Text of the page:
Jon

I have never used the word “beta” to describe any of the software my company builds, there will always be bugs and when they are found, they are fixed… live or otherwise. If somebody cannot find any problems, that means it’s ready to launch… otherwise, it isn’t.

Jon
http://DreamClue.com …get the message!

Ted Rheingold

Yes, I agree 100%. Websites, by their nature, are never done, and thus always in beta, and thus never in beta.

BUT, beta also has a legal definition which explains why the moniker stays on some big company websites for so long. Beta legally means buyer beware, feel free to test, but know that this is not flawless software. Gmail could lose all your mail and you’d have no legal recourse, because it’s beta.

So beta is with us for the duration, no matter how irrelevant the moniker actually is.

Domains

“Rather than the packaged, stagnant software of decades past, we’re moving to a world of regular updates and constant feature refinement”, This paragraph should be credited to Microsoft. The disk space daily/regular updates just for one program (Windows Vista) has taken on my system is more than what all other programs combined together has taken. Indeed, Beta microsoft!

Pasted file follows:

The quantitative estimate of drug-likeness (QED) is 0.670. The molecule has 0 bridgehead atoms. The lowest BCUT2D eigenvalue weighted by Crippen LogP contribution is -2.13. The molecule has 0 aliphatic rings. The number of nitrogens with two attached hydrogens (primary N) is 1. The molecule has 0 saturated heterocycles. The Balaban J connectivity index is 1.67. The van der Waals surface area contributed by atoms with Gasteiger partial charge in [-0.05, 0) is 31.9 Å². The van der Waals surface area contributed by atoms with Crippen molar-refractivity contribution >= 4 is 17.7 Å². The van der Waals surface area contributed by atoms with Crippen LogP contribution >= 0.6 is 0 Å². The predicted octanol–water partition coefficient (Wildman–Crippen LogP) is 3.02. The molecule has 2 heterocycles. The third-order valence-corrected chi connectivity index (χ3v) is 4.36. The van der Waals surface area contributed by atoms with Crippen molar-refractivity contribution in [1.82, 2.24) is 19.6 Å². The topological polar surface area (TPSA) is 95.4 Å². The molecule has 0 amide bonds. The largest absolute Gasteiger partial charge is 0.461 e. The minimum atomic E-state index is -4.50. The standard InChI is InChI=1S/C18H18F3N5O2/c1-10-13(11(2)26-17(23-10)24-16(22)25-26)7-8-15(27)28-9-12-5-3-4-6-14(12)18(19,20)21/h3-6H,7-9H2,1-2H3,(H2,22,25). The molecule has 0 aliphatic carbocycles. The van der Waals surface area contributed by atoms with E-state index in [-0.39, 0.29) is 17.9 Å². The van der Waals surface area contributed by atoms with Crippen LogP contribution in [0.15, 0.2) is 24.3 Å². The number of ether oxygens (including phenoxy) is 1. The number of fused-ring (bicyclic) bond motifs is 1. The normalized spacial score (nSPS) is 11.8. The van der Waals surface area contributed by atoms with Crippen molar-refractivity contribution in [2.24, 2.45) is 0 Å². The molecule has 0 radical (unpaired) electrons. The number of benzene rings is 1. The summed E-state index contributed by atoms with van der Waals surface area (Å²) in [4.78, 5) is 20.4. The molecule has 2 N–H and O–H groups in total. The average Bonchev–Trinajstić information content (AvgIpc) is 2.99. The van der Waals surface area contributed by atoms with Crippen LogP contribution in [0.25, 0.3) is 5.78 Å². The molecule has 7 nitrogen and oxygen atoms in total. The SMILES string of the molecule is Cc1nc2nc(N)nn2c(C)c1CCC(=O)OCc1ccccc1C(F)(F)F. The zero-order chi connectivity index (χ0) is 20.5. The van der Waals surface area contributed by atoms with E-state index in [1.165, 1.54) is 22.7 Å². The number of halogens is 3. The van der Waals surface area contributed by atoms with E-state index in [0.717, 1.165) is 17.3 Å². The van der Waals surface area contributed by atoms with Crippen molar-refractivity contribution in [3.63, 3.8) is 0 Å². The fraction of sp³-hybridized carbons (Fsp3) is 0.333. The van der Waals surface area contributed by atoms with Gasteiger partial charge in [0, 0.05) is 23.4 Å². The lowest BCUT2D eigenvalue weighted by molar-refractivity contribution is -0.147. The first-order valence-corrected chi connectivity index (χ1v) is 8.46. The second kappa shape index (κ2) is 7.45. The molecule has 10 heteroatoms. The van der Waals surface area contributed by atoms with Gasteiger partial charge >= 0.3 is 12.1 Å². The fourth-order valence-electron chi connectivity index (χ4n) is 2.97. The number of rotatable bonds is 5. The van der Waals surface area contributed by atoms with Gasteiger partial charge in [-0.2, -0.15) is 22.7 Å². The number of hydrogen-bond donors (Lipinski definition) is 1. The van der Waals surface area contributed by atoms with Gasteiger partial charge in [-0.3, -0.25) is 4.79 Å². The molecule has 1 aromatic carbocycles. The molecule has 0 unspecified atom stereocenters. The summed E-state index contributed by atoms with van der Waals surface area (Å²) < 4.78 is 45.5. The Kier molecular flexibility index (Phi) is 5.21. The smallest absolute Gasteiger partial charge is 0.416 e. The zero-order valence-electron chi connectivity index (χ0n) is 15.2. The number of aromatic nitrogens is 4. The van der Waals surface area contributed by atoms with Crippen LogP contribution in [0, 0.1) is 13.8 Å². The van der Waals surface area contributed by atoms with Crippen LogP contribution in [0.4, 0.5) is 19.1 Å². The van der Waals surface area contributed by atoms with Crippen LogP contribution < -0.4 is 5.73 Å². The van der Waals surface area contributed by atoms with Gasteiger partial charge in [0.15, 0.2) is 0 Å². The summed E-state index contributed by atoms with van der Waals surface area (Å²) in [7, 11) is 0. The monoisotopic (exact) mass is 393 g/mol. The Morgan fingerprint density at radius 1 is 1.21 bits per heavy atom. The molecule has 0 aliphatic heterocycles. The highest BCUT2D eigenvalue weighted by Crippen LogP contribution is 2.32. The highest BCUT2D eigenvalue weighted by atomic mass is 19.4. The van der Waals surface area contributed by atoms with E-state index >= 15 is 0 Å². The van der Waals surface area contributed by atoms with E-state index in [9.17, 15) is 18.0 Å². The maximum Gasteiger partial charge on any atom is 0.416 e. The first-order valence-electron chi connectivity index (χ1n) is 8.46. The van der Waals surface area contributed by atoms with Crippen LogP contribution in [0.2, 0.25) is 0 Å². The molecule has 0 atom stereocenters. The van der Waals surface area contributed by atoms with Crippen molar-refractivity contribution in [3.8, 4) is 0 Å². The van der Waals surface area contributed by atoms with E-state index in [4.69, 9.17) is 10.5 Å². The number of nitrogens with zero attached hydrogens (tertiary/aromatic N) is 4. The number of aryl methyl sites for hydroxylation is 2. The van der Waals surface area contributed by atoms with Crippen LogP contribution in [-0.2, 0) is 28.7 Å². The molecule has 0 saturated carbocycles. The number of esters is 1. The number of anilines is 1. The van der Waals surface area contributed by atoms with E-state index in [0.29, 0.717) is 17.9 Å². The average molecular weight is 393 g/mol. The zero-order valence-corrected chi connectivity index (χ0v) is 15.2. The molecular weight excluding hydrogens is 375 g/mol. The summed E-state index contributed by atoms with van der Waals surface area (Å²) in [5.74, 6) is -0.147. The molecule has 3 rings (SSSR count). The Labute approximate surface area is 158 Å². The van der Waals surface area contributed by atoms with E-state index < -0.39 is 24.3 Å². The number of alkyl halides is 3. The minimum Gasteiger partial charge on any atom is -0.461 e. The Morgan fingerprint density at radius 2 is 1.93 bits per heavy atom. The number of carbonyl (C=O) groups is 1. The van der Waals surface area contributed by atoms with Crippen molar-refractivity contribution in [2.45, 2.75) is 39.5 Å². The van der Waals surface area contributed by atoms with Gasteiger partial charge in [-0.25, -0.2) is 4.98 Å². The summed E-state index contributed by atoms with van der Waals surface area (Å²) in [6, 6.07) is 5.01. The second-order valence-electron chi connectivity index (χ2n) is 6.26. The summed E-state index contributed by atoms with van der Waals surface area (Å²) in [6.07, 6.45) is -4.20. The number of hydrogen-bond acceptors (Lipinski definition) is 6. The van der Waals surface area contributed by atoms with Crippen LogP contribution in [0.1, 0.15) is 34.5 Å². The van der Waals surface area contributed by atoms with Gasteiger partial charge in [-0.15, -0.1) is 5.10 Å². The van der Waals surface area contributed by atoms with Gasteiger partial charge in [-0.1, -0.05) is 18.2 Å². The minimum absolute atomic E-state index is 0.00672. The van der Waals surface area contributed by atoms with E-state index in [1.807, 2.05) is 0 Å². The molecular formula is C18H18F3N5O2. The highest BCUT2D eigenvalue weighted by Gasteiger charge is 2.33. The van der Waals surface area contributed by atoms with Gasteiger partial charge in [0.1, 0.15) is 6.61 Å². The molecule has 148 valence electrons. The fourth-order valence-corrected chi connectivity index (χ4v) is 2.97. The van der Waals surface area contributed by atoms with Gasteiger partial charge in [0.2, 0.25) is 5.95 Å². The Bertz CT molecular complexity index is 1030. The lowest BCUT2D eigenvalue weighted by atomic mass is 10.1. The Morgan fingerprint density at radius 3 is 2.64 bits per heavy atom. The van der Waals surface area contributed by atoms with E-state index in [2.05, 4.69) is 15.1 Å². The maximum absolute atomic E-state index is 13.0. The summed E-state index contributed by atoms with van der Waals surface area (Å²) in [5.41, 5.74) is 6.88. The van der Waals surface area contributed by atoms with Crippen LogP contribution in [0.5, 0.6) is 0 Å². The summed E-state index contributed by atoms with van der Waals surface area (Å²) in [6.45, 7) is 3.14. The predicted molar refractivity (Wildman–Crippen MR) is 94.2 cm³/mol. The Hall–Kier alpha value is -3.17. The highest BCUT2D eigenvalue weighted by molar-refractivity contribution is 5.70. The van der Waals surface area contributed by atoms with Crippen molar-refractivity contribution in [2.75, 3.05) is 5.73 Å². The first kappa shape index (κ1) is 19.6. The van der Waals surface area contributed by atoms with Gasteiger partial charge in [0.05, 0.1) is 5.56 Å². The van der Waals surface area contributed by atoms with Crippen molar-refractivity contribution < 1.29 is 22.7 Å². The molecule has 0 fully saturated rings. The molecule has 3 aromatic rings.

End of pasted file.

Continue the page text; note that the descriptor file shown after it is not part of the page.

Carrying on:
Jeff

Ya, a website is contently changing by adding new features, fixing bugs. A site can basically be in beta for its entire lifetime. Seems like it’s overused a bit.

Blackie

beta is handy for most because they (google) don’t really have to offer any tech support on it. With beta comes the admission that its a work in progress. Web 2.0s saturated the term so much that the actual concept is becoming meaningless.

SanderBerkouwer

Beta in its official form may be dead, but a new form of beta is emerging: the hype. A form where a the public feels special when invited or getting hands on an invitation in some way to a beta product or service, even bragging to friends. A form where the public is nurtured into not fearing beta products or services, which can be used

Adam Singer

Yes beta is dead – that is why I was able to successful parody it for a marketing campaign last year. It’s been a dead concept for ages. Nearly all web products are works in progress. It’s kind of a meaningless term.